Five boroughs meet at Crystal Palace, and due to funding priorities changes, in 2010 our cross border automatic air pollution episode monitoring station was closed down on the Parade.
This means the public in this area of London have more limited pollution episode alerts based more on modeling forecasts. This also means we have less accurate hot spot pollution level alerts for our unique local geography, and less monitoring for particulates from the London Air Quality Network (LAQN) pollution episode service. Automatic air monitoring methods are more accurate and have better time resolution, typically providing a reading every 15 minutes. LAQN FAQs here.
Crystal Palace is unique in London as three legislated Strategic Road Network (SRN) routes all meet here (connecting outer London A-Roads with inner London A-Roads). The latest DoT traffic count data for 2017 shows the Parade carried over 34,000 vehicles a day (Annual Average Daily Flow, AADF). This is higher now than the South Circular at Tulse Hill or Forest Hill, and one of the busiest/worst site’s in Southwark for traffic volume. Click here for interactive traffic count map of traffic count points on major and minor roads.
The increase in local Crystal Palace Parade traffic is before the new central London Ultra Low Emission Zone (ULEZ) comes into force with its inner London boundary on the South Circular.
The nature of multiple A roads (A212, A2199, A234, and A214), three SRN routes, and rat running side streets, all meeting at Crystal Palace, it means the road network here is very “traffic sensitive“. Traffic hot spot episodes are common from minor or major road works in any of the 5 adjourning lcoal Boroughs. Improved highways roadworks management is essential to miniumse local disruption, and this could be incentivised under upcoming Lane Rental charging.
Roadside pollution is also known to be above permitted safe levels on many Crystal Palace roads. This is seen in non-automatic air monitoring with “diffusion tubes” by Boroughs and in local community science projects, and in local major developer planning reports. High footway pollution exceedance was shown above 40 µg/m3 for NO2 threshold in the recent Church Road planning application for the Queens Hotel, provided by independent consultants for the developer:
Severe respiratory illness is a recognised disability, and air pollution can sadly worsen asthma and other illnesses, and more links are being made with air pollution as a contributory factor.
We can’t easily reduce traffic volume on major roads locally, but we can plan better. Additionally, by having accurate, local and current pollution LAQN episode alerts (including for hot spot emergency pollution levels) it can mean the public can take immediate action. If you are in Southwark, Bromley, Croydon, Lewsiham, and Lambeth you can contact your Elected Representative (details here).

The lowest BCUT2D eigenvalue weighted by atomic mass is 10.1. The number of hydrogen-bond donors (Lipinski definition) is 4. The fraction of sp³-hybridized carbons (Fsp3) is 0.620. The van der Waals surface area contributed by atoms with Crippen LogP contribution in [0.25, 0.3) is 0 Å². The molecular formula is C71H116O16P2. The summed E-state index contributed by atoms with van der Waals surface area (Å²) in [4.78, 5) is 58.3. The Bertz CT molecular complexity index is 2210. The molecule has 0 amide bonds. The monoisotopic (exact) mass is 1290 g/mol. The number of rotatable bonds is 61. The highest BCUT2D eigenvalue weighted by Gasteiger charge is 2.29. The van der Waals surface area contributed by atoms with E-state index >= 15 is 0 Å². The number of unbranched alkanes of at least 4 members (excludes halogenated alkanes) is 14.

Cross Border Air Pollution Planning
There has not been joined up, nor strategic, approach to LAQN air pollution management at Crystal Palace. Peak daytime or daily air pollution levels are not known for our major roads, our town centre and gyratory system or bus station, nor do we have overall reporting of local respiratory health issues.
Borough websites for their air pollution plans and data:
- LAQN Pollution Episodes (Londonair)
- GLA Guide to Air Quality Monitoring
As of July 2018, most air pollution results for 2017 remain unreported by our local boroughs. Southwark’s last report for Crystal Palace Parade (Nitrogen Dioxide Diffusion Tube Results 2016 site SDT48 and previous reports) shows year on year, month on month, air pollution exceedance for NO2 are well above permitted safe and EU levels.
The Mayor of London is piloting the AQMesh air quality network for London in 2018. A consortium involving academia, an environmental charity, and commercial partners will install a network of 100 multiparameter AQMesh air quality monitors. Monitoring sites have not yet be agreed.
Air pollution is a planning matter. With major development projects ongoing in and around Crystal Palace, the National Planning Policy Framework (NPPF) as revised July 2018) has clear guidance:
181. Planning policies and decisions should sustain and contribute towards compliance
with relevant limit values or national objectives for pollutants, taking into account
the presence of Air Quality Management Areas and Clean Air Zones, and the
cumulative impacts from individual sites in local areas. Opportunities to improve air
quality or mitigate impacts should be identified, such as through traffic and travel
management, and green infrastructure provision and enhancement. So far as
possible these opportunities should be considered at the plan-making stage, to
ensure a strategic approach and limit the need for issues to be reconsidered when
determining individual applications. Planning decisions should ensure that any new
development in Air Quality Management Areas and Clean Air Zones is consistent
with the local air quality action plan
Please contact CPneighbours if you are concerned about air pollution in and around Crystal Palace email@example.com
Monitoring Air Quality… for the community – the automatic LAQN cross border Crystal Palace Parade real time air monitoring station was closed down.
Any questions or suggestions? Contact cpneighbours on firstname.lastname@example.org